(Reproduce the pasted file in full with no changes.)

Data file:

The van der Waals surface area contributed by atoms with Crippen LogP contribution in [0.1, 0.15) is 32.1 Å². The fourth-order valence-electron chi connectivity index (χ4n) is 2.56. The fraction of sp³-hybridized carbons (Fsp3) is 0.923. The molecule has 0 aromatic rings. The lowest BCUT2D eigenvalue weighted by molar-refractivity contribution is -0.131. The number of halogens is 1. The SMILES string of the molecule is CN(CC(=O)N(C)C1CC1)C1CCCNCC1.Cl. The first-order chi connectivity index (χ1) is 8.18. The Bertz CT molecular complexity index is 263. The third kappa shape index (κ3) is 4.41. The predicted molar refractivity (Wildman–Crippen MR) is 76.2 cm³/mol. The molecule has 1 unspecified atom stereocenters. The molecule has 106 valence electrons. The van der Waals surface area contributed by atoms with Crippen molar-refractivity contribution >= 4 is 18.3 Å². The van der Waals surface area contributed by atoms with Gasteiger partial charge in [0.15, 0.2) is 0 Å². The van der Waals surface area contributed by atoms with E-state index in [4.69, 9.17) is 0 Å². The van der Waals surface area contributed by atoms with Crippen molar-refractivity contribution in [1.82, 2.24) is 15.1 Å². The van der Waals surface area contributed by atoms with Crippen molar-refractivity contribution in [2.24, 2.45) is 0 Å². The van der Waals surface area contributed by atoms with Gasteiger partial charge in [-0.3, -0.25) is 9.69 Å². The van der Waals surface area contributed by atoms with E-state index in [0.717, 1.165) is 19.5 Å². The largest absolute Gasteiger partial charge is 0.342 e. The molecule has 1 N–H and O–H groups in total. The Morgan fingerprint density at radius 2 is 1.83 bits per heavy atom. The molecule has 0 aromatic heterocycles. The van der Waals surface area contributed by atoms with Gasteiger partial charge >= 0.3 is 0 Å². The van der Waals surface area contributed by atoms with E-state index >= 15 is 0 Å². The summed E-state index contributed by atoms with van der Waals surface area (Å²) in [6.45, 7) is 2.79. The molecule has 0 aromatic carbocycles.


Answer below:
The van der Waals surface area contributed by atoms with Crippen LogP contribution in [0.1, 0.15) is 32.1 Å². The fourth-order valence-electron chi connectivity index (χ4n) is 2.56. The fraction of sp³-hybridized carbons (Fsp3) is 0.923. The molecule has 0 aromatic rings. The lowest BCUT2D eigenvalue weighted by molar-refractivity contribution is -0.131. The number of halogens is 1. The SMILES string of the molecule is CN(CC(=O)N(C)C1CC1)C1CCCNCC1.Cl. The first-order chi connectivity index (χ1) is 8.18. The Bertz CT molecular complexity index is 263. The third kappa shape index (κ3) is 4.41. The predicted molar refractivity (Wildman–Crippen MR) is 76.2 cm³/mol. The molecule has 1 unspecified atom stereocenters. The molecule has 106 valence electrons. The van der Waals surface area contributed by atoms with Crippen molar-refractivity contribution >= 4 is 18.3 Å². The van der Waals surface area contributed by atoms with Gasteiger partial charge in [0.15, 0.2) is 0 Å². The van der Waals surface area contributed by atoms with E-state index in [4.69, 9.17) is 0 Å². The van der Waals surface area contributed by atoms with Crippen molar-refractivity contribution in [1.82, 2.24) is 15.1 Å². The van der Waals surface area contributed by atoms with Crippen molar-refractivity contribution in [2.24, 2.45) is 0 Å². The van der Waals surface area contributed by atoms with Gasteiger partial charge in [-0.3, -0.25) is 9.69 Å². The van der Waals surface area contributed by atoms with E-state index in [0.717, 1.165) is 19.5 Å². The largest absolute Gasteiger partial charge is 0.342 e. The molecule has 1 N–H and O–H groups in total. The Morgan fingerprint density at radius 2 is 1.83 bits per heavy atom. The molecule has 0 aromatic heterocycles. The van der Waals surface area contributed by atoms with Gasteiger partial charge >= 0.3 is 0 Å². The van der Waals surface area contributed by atoms with E-state index >= 15 is 0 Å². The summed E-state index contributed by atoms with van der Waals surface area (Å²) in [6.45, 7) is 2.79. The molecule has 0 aromatic carbocycles.